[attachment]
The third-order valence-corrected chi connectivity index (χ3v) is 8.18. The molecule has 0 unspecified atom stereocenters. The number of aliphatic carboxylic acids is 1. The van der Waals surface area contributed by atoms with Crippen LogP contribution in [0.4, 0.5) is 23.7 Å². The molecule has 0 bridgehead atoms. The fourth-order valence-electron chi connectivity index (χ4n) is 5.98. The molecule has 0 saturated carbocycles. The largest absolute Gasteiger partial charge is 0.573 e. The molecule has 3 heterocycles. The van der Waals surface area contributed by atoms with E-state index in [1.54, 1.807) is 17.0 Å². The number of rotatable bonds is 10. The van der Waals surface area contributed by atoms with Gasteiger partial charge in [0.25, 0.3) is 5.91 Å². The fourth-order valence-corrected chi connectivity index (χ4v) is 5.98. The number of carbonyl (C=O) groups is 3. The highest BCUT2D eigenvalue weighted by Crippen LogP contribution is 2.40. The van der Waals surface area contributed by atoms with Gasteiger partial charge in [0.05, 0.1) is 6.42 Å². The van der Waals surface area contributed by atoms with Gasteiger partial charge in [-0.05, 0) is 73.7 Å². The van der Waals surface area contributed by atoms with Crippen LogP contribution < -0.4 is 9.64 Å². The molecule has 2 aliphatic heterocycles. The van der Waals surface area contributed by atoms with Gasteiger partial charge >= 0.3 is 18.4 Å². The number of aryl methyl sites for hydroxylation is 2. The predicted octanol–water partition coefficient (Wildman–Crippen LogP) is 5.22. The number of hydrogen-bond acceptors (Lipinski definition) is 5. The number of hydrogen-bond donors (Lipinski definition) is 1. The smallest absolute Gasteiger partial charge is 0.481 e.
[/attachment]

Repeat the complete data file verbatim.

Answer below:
The third-order valence-corrected chi connectivity index (χ3v) is 8.18. The molecule has 0 unspecified atom stereocenters. The number of aliphatic carboxylic acids is 1. The van der Waals surface area contributed by atoms with Crippen LogP contribution in [0.4, 0.5) is 23.7 Å². The molecule has 0 bridgehead atoms. The fourth-order valence-electron chi connectivity index (χ4n) is 5.98. The molecule has 0 saturated carbocycles. The largest absolute Gasteiger partial charge is 0.573 e. The molecule has 3 heterocycles. The van der Waals surface area contributed by atoms with E-state index in [1.54, 1.807) is 17.0 Å². The number of rotatable bonds is 10. The van der Waals surface area contributed by atoms with Gasteiger partial charge in [0.25, 0.3) is 5.91 Å². The fourth-order valence-corrected chi connectivity index (χ4v) is 5.98. The number of carbonyl (C=O) groups is 3. The highest BCUT2D eigenvalue weighted by Crippen LogP contribution is 2.40. The van der Waals surface area contributed by atoms with Gasteiger partial charge in [0.05, 0.1) is 6.42 Å². The van der Waals surface area contributed by atoms with Gasteiger partial charge in [-0.05, 0) is 73.7 Å². The van der Waals surface area contributed by atoms with Crippen LogP contribution < -0.4 is 9.64 Å². The molecule has 2 aliphatic heterocycles. The van der Waals surface area contributed by atoms with Gasteiger partial charge >= 0.3 is 18.4 Å². The number of aryl methyl sites for hydroxylation is 2. The predicted octanol–water partition coefficient (Wildman–Crippen LogP) is 5.22. The number of hydrogen-bond acceptors (Lipinski definition) is 5. The number of hydrogen-bond donors (Lipinski definition) is 1. The smallest absolute Gasteiger partial charge is 0.481 e.